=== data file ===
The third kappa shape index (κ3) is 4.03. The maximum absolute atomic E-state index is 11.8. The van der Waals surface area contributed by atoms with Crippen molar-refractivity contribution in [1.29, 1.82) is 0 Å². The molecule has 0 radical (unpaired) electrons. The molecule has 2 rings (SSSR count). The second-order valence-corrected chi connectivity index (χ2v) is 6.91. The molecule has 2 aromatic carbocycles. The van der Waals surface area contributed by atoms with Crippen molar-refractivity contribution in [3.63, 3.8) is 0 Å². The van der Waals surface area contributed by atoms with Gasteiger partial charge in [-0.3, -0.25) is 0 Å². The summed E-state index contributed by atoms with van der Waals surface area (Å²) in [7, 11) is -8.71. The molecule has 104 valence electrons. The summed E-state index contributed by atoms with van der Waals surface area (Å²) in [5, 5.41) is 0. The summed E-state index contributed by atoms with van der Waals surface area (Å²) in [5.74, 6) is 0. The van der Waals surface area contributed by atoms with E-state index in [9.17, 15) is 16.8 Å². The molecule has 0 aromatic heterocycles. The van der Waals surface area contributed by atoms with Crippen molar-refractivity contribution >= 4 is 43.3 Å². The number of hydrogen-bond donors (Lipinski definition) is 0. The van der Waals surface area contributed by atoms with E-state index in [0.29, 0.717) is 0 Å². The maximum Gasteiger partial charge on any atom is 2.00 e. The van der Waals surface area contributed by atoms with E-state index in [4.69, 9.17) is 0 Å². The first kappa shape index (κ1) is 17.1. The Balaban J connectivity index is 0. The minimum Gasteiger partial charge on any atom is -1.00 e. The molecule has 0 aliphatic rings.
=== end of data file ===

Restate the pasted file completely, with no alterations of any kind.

The third kappa shape index (κ3) is 4.03. The maximum absolute atomic E-state index is 11.8. The van der Waals surface area contributed by atoms with Crippen molar-refractivity contribution in [1.29, 1.82) is 0 Å². The molecule has 0 radical (unpaired) electrons. The molecule has 2 rings (SSSR count). The second-order valence-corrected chi connectivity index (χ2v) is 6.91. The molecule has 2 aromatic carbocycles. The van der Waals surface area contributed by atoms with Crippen molar-refractivity contribution in [3.63, 3.8) is 0 Å². The van der Waals surface area contributed by atoms with Gasteiger partial charge in [-0.3, -0.25) is 0 Å². The summed E-state index contributed by atoms with van der Waals surface area (Å²) in [7, 11) is -8.71. The molecule has 104 valence electrons. The summed E-state index contributed by atoms with van der Waals surface area (Å²) in [5, 5.41) is 0. The summed E-state index contributed by atoms with van der Waals surface area (Å²) in [5.74, 6) is 0. The van der Waals surface area contributed by atoms with E-state index in [9.17, 15) is 16.8 Å². The molecule has 0 aromatic heterocycles. The van der Waals surface area contributed by atoms with Crippen molar-refractivity contribution >= 4 is 43.3 Å². The number of hydrogen-bond donors (Lipinski definition) is 0. The van der Waals surface area contributed by atoms with E-state index in [0.29, 0.717) is 0 Å². The maximum Gasteiger partial charge on any atom is 2.00 e. The van der Waals surface area contributed by atoms with E-state index in [4.69, 9.17) is 0 Å². The first kappa shape index (κ1) is 17.1. The Balaban J connectivity index is 0. The minimum Gasteiger partial charge on any atom is -1.00 e. The molecule has 0 aliphatic rings.